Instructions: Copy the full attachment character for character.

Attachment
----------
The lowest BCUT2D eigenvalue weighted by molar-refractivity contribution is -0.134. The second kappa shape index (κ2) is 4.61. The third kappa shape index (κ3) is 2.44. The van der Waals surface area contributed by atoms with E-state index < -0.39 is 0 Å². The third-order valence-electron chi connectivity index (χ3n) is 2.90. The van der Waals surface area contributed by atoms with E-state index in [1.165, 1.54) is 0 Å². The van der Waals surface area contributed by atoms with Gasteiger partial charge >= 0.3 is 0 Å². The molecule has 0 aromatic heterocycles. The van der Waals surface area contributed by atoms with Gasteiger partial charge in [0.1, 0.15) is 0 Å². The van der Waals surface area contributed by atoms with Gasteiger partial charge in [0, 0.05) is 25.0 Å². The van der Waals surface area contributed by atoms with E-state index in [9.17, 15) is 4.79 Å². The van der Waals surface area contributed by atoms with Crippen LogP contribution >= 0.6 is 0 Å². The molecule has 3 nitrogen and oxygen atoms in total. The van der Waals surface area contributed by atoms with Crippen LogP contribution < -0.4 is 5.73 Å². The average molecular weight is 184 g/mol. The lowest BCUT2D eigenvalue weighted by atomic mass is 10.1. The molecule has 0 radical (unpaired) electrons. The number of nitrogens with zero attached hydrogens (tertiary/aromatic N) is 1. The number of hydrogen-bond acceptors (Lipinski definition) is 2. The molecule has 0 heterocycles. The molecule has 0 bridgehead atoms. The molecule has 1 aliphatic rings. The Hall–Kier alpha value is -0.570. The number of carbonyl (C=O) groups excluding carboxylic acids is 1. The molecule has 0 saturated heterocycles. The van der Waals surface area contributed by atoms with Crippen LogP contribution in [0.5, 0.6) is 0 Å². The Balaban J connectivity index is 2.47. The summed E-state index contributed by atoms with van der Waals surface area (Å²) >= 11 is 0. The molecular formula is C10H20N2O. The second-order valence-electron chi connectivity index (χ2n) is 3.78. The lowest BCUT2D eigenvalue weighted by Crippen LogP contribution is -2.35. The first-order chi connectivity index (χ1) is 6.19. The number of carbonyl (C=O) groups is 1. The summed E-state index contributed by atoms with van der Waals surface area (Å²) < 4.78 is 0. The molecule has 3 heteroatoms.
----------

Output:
The lowest BCUT2D eigenvalue weighted by molar-refractivity contribution is -0.134. The second kappa shape index (κ2) is 4.61. The third kappa shape index (κ3) is 2.44. The van der Waals surface area contributed by atoms with E-state index < -0.39 is 0 Å². The third-order valence-electron chi connectivity index (χ3n) is 2.90. The van der Waals surface area contributed by atoms with E-state index in [1.165, 1.54) is 0 Å². The van der Waals surface area contributed by atoms with Gasteiger partial charge >= 0.3 is 0 Å². The molecule has 0 aromatic heterocycles. The van der Waals surface area contributed by atoms with Gasteiger partial charge in [0.1, 0.15) is 0 Å². The van der Waals surface area contributed by atoms with Gasteiger partial charge in [0, 0.05) is 25.0 Å². The van der Waals surface area contributed by atoms with E-state index in [9.17, 15) is 4.79 Å². The van der Waals surface area contributed by atoms with Crippen LogP contribution >= 0.6 is 0 Å². The molecule has 3 nitrogen and oxygen atoms in total. The van der Waals surface area contributed by atoms with Crippen LogP contribution < -0.4 is 5.73 Å². The average molecular weight is 184 g/mol. The lowest BCUT2D eigenvalue weighted by atomic mass is 10.1. The molecule has 0 radical (unpaired) electrons. The number of nitrogens with zero attached hydrogens (tertiary/aromatic N) is 1. The number of hydrogen-bond acceptors (Lipinski definition) is 2. The molecule has 0 heterocycles. The molecule has 0 bridgehead atoms. The molecule has 1 aliphatic rings. The Hall–Kier alpha value is -0.570. The number of carbonyl (C=O) groups excluding carboxylic acids is 1. The molecule has 0 saturated heterocycles. The van der Waals surface area contributed by atoms with Crippen LogP contribution in [0.5, 0.6) is 0 Å². The Balaban J connectivity index is 2.47. The summed E-state index contributed by atoms with van der Waals surface area (Å²) >= 11 is 0. The molecular formula is C10H20N2O. The second-order valence-electron chi connectivity index (χ2n) is 3.78. The lowest BCUT2D eigenvalue weighted by Crippen LogP contribution is -2.35. The first-order chi connectivity index (χ1) is 6.19. The number of carbonyl (C=O) groups is 1. The summed E-state index contributed by atoms with van der Waals surface area (Å²) < 4.78 is 0. The molecule has 3 heteroatoms.